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Arch, a constructional feature employed to span openings or cover over space, and built with stones or bricks, so arranged as to exercise mutual pressure, and thereby to support a superstructure. Arches are of several forms, the simplest of which are the semicircular (a) and the segmental (b), both of which are struck from one centre. These forms are found in early Egyptian architecture, and the semicircular arch is a characteristic feature of the Assyrian, Etruscan, Roman, Byzantine, and Romanesque styles.

The pointed arch is struck from two centres, the two curves meeting in a point at the top. When the centres coincide with the sides of the arch, it is called equilateral. When they are without the curve, the arch is called lancet.

The pointed arch is a stronger form than the semicircular, and its earliest example is found in the vaulted drains at Nimroud in Assyria. It is a characteristic feature of the Gothic or Pointed styles, and is supposed to have been derived from Saracenic examples in Syria and Egypt, where it was employed as early as the eighth and ninth centuries. In the fifteenth century, in English Gothic, an arch was employed which is struck from four centres, and is known as the four-centred or Tudor arch. About the same period was used a four-centred arch called the ogee, and of which two of the centres are within the curve, and two above it. This arch is characteristic of late French Gothic architecture known as "flamboyant;" it is found occasionally in English architecture, and is a well-known feature of Venetian Gothic. In French flamboyant architecture of late fifteenth century work there is found also a three-centred arch.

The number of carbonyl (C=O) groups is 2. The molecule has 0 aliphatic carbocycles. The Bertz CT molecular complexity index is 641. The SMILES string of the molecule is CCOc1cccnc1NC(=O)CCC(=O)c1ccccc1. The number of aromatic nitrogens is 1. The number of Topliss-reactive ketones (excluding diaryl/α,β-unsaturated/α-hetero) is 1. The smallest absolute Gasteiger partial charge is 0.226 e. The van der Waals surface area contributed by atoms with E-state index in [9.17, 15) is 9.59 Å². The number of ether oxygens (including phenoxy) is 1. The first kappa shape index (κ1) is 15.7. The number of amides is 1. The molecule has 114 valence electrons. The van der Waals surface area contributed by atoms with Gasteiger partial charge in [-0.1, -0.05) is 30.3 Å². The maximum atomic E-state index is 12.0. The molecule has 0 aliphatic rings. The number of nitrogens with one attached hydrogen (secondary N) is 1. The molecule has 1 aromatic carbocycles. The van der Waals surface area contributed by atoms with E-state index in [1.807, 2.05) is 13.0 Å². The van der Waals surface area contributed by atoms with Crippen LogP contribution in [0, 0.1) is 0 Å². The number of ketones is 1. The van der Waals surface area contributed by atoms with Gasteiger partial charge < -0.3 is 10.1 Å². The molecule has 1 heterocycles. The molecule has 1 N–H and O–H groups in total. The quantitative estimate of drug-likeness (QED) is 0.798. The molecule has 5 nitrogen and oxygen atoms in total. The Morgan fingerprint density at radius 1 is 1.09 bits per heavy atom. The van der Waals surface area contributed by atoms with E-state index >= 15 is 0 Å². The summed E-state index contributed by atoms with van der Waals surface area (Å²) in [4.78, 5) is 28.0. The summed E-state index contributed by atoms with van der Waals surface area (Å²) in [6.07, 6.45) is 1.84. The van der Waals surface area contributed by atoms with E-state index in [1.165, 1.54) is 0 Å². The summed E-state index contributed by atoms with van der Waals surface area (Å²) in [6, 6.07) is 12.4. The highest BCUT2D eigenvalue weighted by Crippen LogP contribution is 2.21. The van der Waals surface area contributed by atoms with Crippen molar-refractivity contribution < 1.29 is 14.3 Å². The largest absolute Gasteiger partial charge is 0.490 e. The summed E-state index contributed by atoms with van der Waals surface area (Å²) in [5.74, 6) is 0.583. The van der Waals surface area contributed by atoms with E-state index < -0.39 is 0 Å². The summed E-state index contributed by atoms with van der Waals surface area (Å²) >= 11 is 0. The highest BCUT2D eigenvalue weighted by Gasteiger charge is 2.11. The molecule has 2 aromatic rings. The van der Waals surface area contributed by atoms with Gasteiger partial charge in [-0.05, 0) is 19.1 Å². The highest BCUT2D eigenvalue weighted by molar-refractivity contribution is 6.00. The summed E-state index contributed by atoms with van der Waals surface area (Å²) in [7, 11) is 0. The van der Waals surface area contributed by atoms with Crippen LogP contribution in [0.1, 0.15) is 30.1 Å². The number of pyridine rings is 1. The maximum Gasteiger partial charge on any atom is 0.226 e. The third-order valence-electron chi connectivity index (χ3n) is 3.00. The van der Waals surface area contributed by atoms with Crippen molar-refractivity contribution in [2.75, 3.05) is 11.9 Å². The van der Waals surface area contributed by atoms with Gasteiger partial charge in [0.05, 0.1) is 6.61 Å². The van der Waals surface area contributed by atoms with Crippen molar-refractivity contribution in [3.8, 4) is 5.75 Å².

The horseshoe arch is a semicircular arch, the curve of which is carried down below the centre. This arch is characteristic of Moorish work in Spain, Morocco, and Tunis. In Saracenic architecture in Egypt and Syria the arches are sometimes horseshoe and pointed. The earliest example known of the horseshoe arch is found in Persia.

Besides these arches there are others of a more decorative form called foiled arches: they are known as trefoil and cinquefoil, according to the number of the foils; the junction of two foils, viz. the point where they meet, is called a cusp. Sometimes a complete opening is formed with foils, the distinguishing terms being as before, trefoil, quatrefoil, cinquefoil, sexfoil. Foiled arches are found in Western Europe employed from the thirteenth century to the fifteenth century. They were also characteristic features of the Moorish style, being found in the Great Mosque at Cordova, and in the Alhambra.

An ordinary arch is built on what is called a centre, framed in timber to support the stones of the arch until they are all in position. The blocks of a true arch are of a wedge-shaped form, and are called arch-stones or voussoirs. The lowest block on which the arch rests is called the springer, and its upper surface is known as the skew-back. The topmost stone is called the keystone, and is the last inserted. In true Gothic arches there is no keystone, the junction of the two sides being a vertical line.

The inner surface of the arch is called the soffit or intrados, the outer or upper surface the extrados. That portion of the arch which lies between the springer and the keystone is called the haunches. The portion of wall above the arch on each side is called the spandril.